Supply Chain: Leveraging Product, Process Innovations for Better Outcomes

A recent article in The New York Times questioned whether the mergers taking place in the health insurance industry—and elsewhere in healthcare—would stifle innovation by driving down competition. While the impact of provider and payer mergers remains to be seen, I think the idea that fewer players will diminish innovation belies the idea that the remaining players, post-merger, have the dual incentive of reducing costs while improving quality. That, I would argue, is the heart of the current innovation challenge for the industry.

People often assume that health innovations must be expensive new lifesaving drugs or high-tech equipment that will inherently drive costs up. In reality, innovation is about creating more effective processes, products, and ideas. Innovation can be simple yet effective changes to products or protocols that improve patient outcomes and reduce the overall cost of healthcare.

In some cases, innovation may be driven by healthcare suppliers looking to improve a specific product. Examples that have garnered recent attention include

  • redesigned bags for IV fluids featuring better labeling that’s easier to read in a medical emergency. In a recent study, medical trainees were twice as likely to choose correct medication when it was stored in bags with these redesigned labels. Such outcomes may help reduce the estimated annual 98,000 deaths in U.S. hospitals that are due to medication errors.
  • flooring made from impact-absorbing materials to prevent injuries from falls in nursing homes. One study concluded that such flooring can reduce injury rates by 59% over traditional flooring.
  • an adjustment to hospital gowns that gives patients more privacy. In one test, newly designed gowns led to a rise in patient satisfaction score. Similar long-term results could potentially offset added costs from the new gowns if they prove helpful in increasing patient compliance and lowering readmission rates.

In other cases, a stakeholder in the healthcare value chain, such as a group purchasing organization, may drive innovation that leads to better outcomes. Several years ago, the team at GNYHA Services partnered with our GNYHA hospital colleagues to address central line-associated bloodstream infections (CLABSIs). Through an Association-based CLABSI reduction collaborative, area hospitals became aware that patient care workers often lacked the proper materials required to insert a central line at the point of care, prompting them to improvise with other supplies. Over time, this practice increased the infection rate.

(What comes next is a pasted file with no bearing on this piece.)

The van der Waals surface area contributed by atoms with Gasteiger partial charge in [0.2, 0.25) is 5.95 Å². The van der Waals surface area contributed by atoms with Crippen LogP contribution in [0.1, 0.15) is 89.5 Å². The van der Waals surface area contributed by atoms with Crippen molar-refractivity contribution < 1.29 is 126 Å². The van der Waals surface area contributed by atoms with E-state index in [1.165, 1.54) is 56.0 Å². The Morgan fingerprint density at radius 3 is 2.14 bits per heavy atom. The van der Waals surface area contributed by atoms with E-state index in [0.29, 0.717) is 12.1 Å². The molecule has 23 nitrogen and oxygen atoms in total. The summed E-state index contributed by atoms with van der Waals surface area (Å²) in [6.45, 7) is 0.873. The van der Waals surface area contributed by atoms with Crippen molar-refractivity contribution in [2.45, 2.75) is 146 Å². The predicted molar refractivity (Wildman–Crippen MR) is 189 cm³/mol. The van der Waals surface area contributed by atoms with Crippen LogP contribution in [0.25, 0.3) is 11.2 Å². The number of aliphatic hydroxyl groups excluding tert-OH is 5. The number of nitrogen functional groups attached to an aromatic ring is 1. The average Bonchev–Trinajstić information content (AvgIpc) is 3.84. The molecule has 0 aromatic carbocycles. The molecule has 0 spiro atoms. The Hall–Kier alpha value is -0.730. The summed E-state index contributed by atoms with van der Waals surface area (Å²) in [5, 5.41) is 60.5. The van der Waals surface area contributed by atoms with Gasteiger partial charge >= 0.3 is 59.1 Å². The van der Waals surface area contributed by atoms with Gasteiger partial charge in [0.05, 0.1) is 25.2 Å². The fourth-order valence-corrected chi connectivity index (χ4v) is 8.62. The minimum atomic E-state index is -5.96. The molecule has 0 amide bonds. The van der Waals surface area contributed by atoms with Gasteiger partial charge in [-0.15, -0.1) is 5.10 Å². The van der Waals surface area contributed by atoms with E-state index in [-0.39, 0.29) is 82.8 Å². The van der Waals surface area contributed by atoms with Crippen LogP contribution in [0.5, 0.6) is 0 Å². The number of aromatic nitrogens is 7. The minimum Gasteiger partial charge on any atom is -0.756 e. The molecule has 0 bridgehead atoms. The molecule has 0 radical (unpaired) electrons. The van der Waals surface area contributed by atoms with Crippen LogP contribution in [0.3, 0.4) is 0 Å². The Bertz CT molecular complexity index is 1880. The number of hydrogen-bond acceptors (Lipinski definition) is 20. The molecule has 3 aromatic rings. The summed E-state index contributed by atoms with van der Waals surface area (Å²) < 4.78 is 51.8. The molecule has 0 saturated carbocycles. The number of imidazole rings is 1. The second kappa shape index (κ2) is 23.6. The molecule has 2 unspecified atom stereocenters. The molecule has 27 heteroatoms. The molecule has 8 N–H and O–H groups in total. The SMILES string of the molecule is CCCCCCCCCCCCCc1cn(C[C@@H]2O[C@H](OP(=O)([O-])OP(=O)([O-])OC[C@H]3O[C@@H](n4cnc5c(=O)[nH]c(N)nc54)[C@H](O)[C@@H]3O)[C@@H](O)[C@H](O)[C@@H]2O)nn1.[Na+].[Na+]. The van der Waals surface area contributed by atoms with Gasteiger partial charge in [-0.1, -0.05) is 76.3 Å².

Through the collaborative, GNYHA Services worked with an interdisciplinary CLABSI reduction team to develop central line kits. These kits packaged all of the supplies needed to insert a central line (drape, tubing, catheters, gowns, etc.) in one bundle. When area hospitals adopted these kits, CLABSI rates in the ICU dropped by 54%, with 53% of collaborative hospitals reporting no infections for six or more consecutive months. This case is just one example of the power of supply chain innovation to solve a problem and foster a significant overall improvement in patient outcomes, ideally leading to shorter hospital stays and fewer readmissions.

Of course, healthcare innovation can also be higher tech and higher cost—prompting healthcare executives to ask what the ROI is on newly introduced state-of-the-art products. It is incumbent on the supply chain to collect and analyze product data to determine the comparative effectiveness of new products against existing treatments, with the obvious question being, is the added benefit of this product worth the additional cost?

To answer this question, we must view comparative effectiveness on a spectrum. One often cited example is biologic versus synthetic mesh for hernia patients with comorbidities. The price of biologic mesh is six times that of synthetic; however, the cost avoidance benefit that comes with infection prevention in certain patient populations far outweighs the initial product investment. Armed with this type of patient outcome data, suppliers have begun to respond to questions of value by taking an innovative risk-sharing approach to selling their innovations, a topic I’ll cover in a future blog entry.

As regulatory and market forces continue to change reimbursement models, both suppliers and healthcare providers are recognizing the more competitive landscape puts financial pressure on both sides. Supply chain professionals are in a unique position to lead a clinically integrated, data-driven approach to balancing investments in new products and treatments with quality and reimbursement outcomes, ensuring a steady flow of innovation across the healthcare continuum.

Lee H. Perlman